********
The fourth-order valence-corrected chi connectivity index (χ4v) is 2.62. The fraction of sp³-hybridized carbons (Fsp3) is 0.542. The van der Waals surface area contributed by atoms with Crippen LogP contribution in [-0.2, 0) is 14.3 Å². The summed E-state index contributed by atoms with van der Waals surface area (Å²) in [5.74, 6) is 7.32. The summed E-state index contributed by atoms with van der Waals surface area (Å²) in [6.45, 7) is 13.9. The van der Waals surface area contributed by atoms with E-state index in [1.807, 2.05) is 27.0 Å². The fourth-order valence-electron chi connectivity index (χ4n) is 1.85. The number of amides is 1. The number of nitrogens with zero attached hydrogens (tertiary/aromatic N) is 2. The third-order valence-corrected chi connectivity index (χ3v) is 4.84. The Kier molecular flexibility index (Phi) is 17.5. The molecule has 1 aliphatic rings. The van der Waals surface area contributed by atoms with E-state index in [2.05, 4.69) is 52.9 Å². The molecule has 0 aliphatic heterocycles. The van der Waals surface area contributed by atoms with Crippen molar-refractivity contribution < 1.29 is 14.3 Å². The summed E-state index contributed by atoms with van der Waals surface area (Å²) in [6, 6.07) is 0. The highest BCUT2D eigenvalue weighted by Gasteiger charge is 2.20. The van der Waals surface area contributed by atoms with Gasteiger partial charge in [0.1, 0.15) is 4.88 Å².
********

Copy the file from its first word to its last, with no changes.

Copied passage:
The fourth-order valence-corrected chi connectivity index (χ4v) is 2.62. The fraction of sp³-hybridized carbons (Fsp3) is 0.542. The van der Waals surface area contributed by atoms with Crippen LogP contribution in [-0.2, 0) is 14.3 Å². The summed E-state index contributed by atoms with van der Waals surface area (Å²) in [5.74, 6) is 7.32. The summed E-state index contributed by atoms with van der Waals surface area (Å²) in [6.45, 7) is 13.9. The van der Waals surface area contributed by atoms with E-state index in [1.807, 2.05) is 27.0 Å². The fourth-order valence-electron chi connectivity index (χ4n) is 1.85. The number of amides is 1. The number of nitrogens with zero attached hydrogens (tertiary/aromatic N) is 2. The third-order valence-corrected chi connectivity index (χ3v) is 4.84. The Kier molecular flexibility index (Phi) is 17.5. The molecule has 1 aliphatic rings. The van der Waals surface area contributed by atoms with E-state index in [2.05, 4.69) is 52.9 Å². The molecule has 0 aliphatic heterocycles. The van der Waals surface area contributed by atoms with Crippen molar-refractivity contribution < 1.29 is 14.3 Å². The summed E-state index contributed by atoms with van der Waals surface area (Å²) in [6, 6.07) is 0. The highest BCUT2D eigenvalue weighted by Gasteiger charge is 2.20. The van der Waals surface area contributed by atoms with Gasteiger partial charge in [0.1, 0.15) is 4.88 Å².